The nature and form of industrialization varied in successive historical periods. Capitalism is prone to long-term cyclical shifts in its composition, often in waves of roughly 50 to 75 yrs.’ (years') duration, often known as Kondratief waves. This process saw the rise of different industries at different times. Industrialization was thus not one process but a series of them that varied over time and space.
The first wave of the Industrial Revolution (1770s-1820s) centered on the textile industry. In Britain, as in the rest of Europe, North America, Japan, and the developing world today, textiles have always led industrialization. Easy to set up, with few requirements of capital or labor skills, this sector initiated the industrial landscapes of most of the world. Because this early wave of industrialization was centered in Britain, it witnessed that nation become the leading economic power in the world, initiating the period of the Pax Britannica.
The second wave, from the 1820s to the 1880s, was a period dominated by heavy industry. In the 19th century, sectors such as shipbuilding, railroads, and iron and steel plants were critical. Large scale and capital intensive, these types of firms differed markedly from the light industry of textiles. They required massive capital investments, an infrastructure often built by the state, were difficult to enter, and moved toward an oligopoly rather than a competitive market structure. This was the period in which the U.S. Manufacturing Belt began to form, although most of its growth was after the Civil War of the 1860s.
The third wave of industrialization, from the 1880s to the 1930s, saw numerous heavy industries appear, including steel, rubber, glass, and automobiles. This was a period of massive technological change, including capital intensification and automation of work, as well as economic changes. As local markets gave way to national markets, most sectors experienced a steady oligopolization, or concentration of output and ownership in the hands of a few large firms led by robber barons.
In the fourth wave of industrialization, which started during or immediately after the Depression of the 1930s and lasted until the oil shocks of the 1970s, the primary growth sectors were petrochemicals and automobiles. It is often associated with Fordist systems of mass production. With a relatively stable global economy, this era saw the domination of the world system by the United States, which produced a huge share of the planet's industrial output, including, in the 1950s, two thirds of its steel and 60% of its automobiles.
The fifth wave of industrialization, often held to begin after the oil shocks of the 1970s that ended the post-World War II boom, has been led by the electronics industry, which was powered by the microelectronics revolution and by the explosive growth of producer services.
During each era, the major propulsive industry was commonly featured as the “high-tech” sector of its day. Thus, just as electronics is often celebrated at this historical moment for its innovativeness and ability to sustain national competitiveness, so too were the textile industry in the 18th century and the steel industry in the 19th century associated with high levels of productivity and wages.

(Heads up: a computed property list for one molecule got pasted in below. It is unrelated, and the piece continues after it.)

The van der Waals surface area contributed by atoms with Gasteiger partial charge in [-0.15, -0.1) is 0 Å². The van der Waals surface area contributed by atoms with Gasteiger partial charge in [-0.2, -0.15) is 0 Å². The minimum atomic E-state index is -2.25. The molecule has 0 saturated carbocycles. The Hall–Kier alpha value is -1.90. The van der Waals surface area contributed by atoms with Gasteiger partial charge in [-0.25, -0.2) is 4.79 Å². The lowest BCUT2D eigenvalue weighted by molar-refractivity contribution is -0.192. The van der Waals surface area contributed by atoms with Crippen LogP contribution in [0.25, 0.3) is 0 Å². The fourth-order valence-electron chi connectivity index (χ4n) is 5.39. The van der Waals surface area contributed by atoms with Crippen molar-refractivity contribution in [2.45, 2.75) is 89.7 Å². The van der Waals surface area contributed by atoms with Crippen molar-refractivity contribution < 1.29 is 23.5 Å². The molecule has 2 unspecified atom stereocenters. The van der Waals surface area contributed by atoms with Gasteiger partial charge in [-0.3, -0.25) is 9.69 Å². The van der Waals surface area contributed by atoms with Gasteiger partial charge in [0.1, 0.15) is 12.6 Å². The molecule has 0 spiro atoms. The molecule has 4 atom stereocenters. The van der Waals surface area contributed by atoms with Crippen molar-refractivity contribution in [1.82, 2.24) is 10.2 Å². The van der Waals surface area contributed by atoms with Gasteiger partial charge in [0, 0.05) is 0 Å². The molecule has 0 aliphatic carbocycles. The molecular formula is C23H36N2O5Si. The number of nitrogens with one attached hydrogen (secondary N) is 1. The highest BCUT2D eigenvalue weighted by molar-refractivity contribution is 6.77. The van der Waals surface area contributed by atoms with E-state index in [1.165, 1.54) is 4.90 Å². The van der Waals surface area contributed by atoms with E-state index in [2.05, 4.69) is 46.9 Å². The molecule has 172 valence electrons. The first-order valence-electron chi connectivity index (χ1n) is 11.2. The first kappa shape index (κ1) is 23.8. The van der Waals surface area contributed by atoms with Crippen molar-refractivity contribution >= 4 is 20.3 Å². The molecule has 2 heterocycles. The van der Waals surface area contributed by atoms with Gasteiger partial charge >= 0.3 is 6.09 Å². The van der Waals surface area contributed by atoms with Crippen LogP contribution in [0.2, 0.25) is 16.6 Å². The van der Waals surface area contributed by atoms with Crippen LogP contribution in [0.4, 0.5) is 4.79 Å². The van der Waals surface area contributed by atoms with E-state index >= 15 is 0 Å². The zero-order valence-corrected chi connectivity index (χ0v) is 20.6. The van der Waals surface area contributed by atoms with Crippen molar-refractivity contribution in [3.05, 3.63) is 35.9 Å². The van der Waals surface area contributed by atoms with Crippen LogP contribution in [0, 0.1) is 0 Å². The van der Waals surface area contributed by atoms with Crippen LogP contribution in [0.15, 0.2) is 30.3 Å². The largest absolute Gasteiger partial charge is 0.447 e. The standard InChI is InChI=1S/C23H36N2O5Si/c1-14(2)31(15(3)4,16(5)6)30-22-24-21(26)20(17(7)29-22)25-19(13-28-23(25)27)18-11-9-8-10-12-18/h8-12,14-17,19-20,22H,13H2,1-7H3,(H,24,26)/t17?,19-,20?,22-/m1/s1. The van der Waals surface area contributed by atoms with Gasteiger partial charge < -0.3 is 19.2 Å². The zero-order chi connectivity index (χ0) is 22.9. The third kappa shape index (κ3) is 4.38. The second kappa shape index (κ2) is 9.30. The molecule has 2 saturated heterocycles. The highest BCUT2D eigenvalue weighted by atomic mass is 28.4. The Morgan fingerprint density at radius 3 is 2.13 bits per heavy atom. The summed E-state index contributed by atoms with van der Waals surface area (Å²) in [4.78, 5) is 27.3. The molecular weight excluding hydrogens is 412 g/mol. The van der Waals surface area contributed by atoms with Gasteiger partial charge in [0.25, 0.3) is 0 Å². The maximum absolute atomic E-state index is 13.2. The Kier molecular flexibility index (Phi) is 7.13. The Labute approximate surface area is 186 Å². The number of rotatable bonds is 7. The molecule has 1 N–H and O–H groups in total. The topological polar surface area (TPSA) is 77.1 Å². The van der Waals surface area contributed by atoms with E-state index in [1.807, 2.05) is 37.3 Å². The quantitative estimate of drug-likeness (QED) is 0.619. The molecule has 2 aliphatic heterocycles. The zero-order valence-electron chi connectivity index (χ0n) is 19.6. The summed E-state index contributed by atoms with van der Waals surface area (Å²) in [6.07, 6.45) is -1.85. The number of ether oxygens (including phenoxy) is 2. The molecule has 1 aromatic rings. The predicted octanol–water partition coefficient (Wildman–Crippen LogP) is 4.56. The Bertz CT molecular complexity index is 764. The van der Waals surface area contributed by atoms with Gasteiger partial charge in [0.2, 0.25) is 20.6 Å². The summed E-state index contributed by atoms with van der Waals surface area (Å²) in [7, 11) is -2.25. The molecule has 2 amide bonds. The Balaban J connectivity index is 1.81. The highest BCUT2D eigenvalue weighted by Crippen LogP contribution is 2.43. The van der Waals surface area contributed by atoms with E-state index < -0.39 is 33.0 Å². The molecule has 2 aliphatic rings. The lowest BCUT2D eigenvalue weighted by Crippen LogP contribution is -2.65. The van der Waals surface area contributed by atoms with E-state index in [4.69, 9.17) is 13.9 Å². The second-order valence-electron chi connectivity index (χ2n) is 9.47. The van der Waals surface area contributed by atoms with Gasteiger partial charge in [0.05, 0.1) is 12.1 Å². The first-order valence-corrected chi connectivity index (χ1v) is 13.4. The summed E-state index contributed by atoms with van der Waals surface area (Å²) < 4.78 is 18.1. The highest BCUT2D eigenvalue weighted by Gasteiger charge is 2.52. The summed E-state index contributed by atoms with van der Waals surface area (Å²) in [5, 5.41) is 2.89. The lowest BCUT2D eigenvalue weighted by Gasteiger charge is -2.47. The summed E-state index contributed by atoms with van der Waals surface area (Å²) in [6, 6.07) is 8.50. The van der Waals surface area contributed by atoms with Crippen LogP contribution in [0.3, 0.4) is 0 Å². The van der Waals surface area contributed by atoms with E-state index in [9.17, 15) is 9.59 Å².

The Industrial Revolution permanently changed the social and spatial fabric of the world, particularly in the societies that now comprise the economically developed countries. Within a century of its inception, industrialization transformed a series of rural, poverty-stricken societies into relatively prosperous, urbanized ones. It is no exaggeration to credit industrialization with the rise of modernity in all its complex forms.
The Industrial Revolution essentially created the modern working class. For the first time in human history, large numbers of workers labored together using machines. These conditions were markedly different from those facing agricultural or artisanal workers, who were dispersed over large spaces and relied on animate sources of energy. Industrialization gave rise to organized labor markets in which workers were paid by the hour, day, or week. This process was not easy, given how brutally exploitative working conditions were during this time. Workers typically labored for 10, 12, even 14 hours per day, 6 days per week for relatively low wages. Often the work was unsanitary and dangerous, even lethal, as workers were subjected to abusive employers, accidents, poor lighting, and poor air quality. Child labor was also common, subjecting those as young as 4 or 5 yrs. of age to horrendous conditions.
As the result of this process, time—like space and so much else—became a commodity, something bought and sold. The transition from agricultural time to industrial time was important. Prior to the Industrial Revolution, people experienced time seasonally, with different tasks at different times of the year, and rarely felt the need to be conscious of it, for precision was unnecessary. With industrialization, however, time was measured and divided into discrete units, as signaled by the factory whistle, clock, bell, and stopwatch. This change marked the commodification of time through the labor market.